- Nerve conduction studies and electromyography Nerve conduction studies can aid in understanding the type and extent of nerve damage by analysing the electric current transmission via a nerve whereas electromyography analyses the muscle response to electrical signals transmitted by nearby nerves.

- Ultrasound Sound waves are used in ultrasound which produces an image for structural assessment of internal organs affected by particular ANs; for example: bladder and other parts of urinary pH tract to analyse its function during urination.

- Invasive tests Skin and nerve biopsies are performed by removing and examining a sample of skin or nerve tissue, respectively, to evaluate the degree of nerve damage. Analysing skin sample is advantageous over nerve biopsies as it facilitates examination of nerve fiber endings, thus revealing the extent of damage present

- Other tests Corneal confocal microscopy (CCM) is utilised for imaging corneal nerve fibers to define the extent of nerve damage due to somatic Diabetic Neuropathies. Other causal factors of Diabetic Neuropathies like compressive lesions and other pathological conditions in the spinal canal can be excluded upon performing plexus magnetic resonance imaging (MRI) and computed tomography (CT) myelography

The best way and the only way to slow down and treat this progressive nerve damage in any type of Diabetic Neuropathies is to keep blood glucose levels under tight control i.e. as close to the normal ranges as possible in order to protect nerves all over the body. Various medications for relieving diabetic nerve pain include anti-depressants, nonsteroidal anti-inflammatory drugs (NSAIDs), opioids, anticonvulsants, antibiotics; drugs for easing gastrointestinal complications (like indigestion, vomiting, belching, etc.) and controlling high blood pressure are also prescribed by doctors for smooth functioning of a patient's daily routine. Topical medications like Capsaicin cream and Lidocaine patches are prescribed to heal any nerve pain in foot due to gradual lack of sensation.

However, the best modus operandi to deal with diabetes and the sugar surge is following a healthy diet, hearty exercise and happy habits!

Sometimes it becomes too late to detect those tingling or numbing, sensations, thus it is crucial to identify any kind of ulcer, corns, warts or callus development. In case of severe ulceration, choosing appropriate therapeutic footwear, daily saline cleansing and dressing, debridement (damaged tissue removal from wounds) when necessary and antibiotic therapies are essential.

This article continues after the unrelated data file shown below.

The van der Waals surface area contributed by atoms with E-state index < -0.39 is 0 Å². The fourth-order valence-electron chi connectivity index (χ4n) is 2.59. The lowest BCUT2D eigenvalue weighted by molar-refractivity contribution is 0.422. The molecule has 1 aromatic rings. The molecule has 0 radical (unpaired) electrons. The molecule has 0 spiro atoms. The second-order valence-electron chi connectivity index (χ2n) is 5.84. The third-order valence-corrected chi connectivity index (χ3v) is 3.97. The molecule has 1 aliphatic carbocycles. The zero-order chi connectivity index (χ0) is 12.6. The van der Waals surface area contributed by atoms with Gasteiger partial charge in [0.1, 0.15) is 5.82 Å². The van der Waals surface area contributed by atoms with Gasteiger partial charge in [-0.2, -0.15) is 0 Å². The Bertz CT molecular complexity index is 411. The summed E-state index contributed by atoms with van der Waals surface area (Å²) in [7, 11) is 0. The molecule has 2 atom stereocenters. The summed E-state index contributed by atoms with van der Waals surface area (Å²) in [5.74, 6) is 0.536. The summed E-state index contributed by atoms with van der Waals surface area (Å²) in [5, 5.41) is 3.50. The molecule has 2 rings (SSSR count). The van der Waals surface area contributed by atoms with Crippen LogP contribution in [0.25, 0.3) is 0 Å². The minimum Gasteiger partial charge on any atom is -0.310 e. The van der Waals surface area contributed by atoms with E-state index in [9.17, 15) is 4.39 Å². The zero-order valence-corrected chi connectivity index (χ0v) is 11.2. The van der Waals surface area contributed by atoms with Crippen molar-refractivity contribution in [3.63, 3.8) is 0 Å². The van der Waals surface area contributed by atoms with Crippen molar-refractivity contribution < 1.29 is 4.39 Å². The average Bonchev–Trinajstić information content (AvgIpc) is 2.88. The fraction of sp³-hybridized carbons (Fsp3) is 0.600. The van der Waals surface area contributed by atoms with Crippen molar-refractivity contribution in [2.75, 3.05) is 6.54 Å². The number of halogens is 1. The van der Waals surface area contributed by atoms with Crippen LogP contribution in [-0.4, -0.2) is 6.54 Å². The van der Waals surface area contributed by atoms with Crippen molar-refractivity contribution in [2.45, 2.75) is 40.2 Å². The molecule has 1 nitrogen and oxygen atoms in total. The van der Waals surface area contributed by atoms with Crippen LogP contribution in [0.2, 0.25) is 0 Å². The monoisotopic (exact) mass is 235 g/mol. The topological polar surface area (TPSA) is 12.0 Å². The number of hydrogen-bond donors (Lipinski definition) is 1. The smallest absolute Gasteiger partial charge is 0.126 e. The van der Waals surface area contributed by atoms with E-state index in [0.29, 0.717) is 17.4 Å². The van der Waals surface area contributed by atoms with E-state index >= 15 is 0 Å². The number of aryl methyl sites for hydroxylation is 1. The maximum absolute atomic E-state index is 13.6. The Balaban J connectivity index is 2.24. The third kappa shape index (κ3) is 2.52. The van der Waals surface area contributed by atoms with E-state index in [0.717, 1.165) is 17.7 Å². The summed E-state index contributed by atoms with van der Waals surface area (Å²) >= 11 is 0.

Prevent it... Manage it... Fight it!
The only possible way to prevent diabetic foot is to control the dangerously high blood sugar levels, which is possible only when people opt for timely monitoring with proper management of blood sugar levels. Self-monitoring is the key to fight this tingling threat, as it leads to self assessment. Other preventive measures include,
- Regular feet washing (every day!)
- Adequately trimmed toenails
- Keeping dry and moisturised feet
- Changing socks frequently
- Regularly visiting a podiatrist for corns and callus removal
- Wearing comfy fitting shoes

Living with nerve damage
Though complete prevention of any extent of Diabetic Neuropathies may not be a possibility as diabetes mellitus is a lifelong chronic disorder, managing this debilitating condition alone can become frustrating for the patient. Along with a few strategies mentioned below, a strong support from family and friends is a must as it helps to cope better with the persistent nerve pain experienced night and day
- Keep a tab on your blood glucose levels by taking your medications on time, readjusting meals or insulin shots.
- Eat right following a strict diabetic diet and be active by exercising regularly to keep your metabolism in check, avoiding severe swings in blood sugar levels.
- Quit smoking and alcohol as they increase the risk of foot problems and amputations.
- Take special care of your foot by cleaning them regularly along with an essential regular inspection for any injuries, corns, blisters, etc.

"Will you rather lose a leg to this so called Diabetes? Or Fight the difficult yet manageable menace?", is the question that needs an answer from those 62 million Indians' living with this diabetic calamity! Will you be those 44 lakh Indians who are still unaware of being a diabetic, or else be the well-aware vehement individual who owns the strength to manage this malady? These are choices we ought to make, to either let this condition make a healthy person or break a healthy person. Therefore, controlling diet and nutrition is paramount in keeping diabetes in check as it pays off by delaying or mitigating the imminent danger of further secondary complications, like neuropathies. Till date, no cure is available for Diabetic Neuropathies; and although managing it can be enervating, it is imperative for long-term survival.